Tablighi Jamaat: Extremism for export

The past year of 2020 was perhaps the most critical in the memory of our generation.

The consequences of the pandemic were so unexpectedly deplorable that other acute international problems taking place were undeservedly left without proper attention and coverage. International terrorism, with its religious and extremist component, is certainly one of these problems.

The fight against extremism has long gone beyond individual countries and regions. The phenomenon has clearly acquired the scale of a pandemic – a terrorist one. There is hardly a State today that can completely exclude such acts of aggression on its territory. For a number of countries, the fight against extremism and terrorism has long been almost the main agenda in domestic and international affairs.

The fact that terrorism has become a global problem is recognized by everyone: from law enforcement agencies to the UN. It was there that the counter-terrorism directorate was established in 2017 to strengthen the fight against the threat. The world understood: no one can cope alone.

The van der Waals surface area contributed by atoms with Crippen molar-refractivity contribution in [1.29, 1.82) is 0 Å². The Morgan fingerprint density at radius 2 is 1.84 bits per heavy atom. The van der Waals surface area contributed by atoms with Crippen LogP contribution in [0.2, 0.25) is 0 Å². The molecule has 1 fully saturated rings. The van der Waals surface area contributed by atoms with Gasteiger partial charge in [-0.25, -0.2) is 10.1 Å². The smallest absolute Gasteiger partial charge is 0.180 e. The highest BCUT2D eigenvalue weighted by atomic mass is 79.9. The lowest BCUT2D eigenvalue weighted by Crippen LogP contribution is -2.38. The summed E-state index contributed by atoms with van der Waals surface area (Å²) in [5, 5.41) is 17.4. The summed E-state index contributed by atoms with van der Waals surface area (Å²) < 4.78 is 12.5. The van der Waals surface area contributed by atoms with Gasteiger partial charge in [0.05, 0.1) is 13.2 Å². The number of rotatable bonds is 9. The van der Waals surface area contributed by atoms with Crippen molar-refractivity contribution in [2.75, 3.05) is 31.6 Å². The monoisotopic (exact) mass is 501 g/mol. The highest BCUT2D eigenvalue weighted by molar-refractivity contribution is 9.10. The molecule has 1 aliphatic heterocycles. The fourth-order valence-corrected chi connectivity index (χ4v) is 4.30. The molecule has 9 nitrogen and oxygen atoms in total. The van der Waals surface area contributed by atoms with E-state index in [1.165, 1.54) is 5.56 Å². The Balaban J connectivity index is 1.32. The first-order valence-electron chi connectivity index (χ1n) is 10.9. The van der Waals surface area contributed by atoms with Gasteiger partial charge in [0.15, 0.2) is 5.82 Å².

Extremism and terrorism have begun to threaten the future of entire countries and regions.

The Central Asian region has long been quite resistant to serious extremist attacks. Unfortunately, over the past few years, various radical groups have managed to break through the defences several times and carry out their monstrous actions.

Chinese Embassy In Bishkek In 2016

Here are just some instances: an explosion at the Chinese embassy in Bishkek in 2016; an attack by an unknown group of religious radicals on security forces and weapons stores in Aktobe in the same year; an attack on the border post by ISIL militants on the Tajik-Uzbek border in 2019.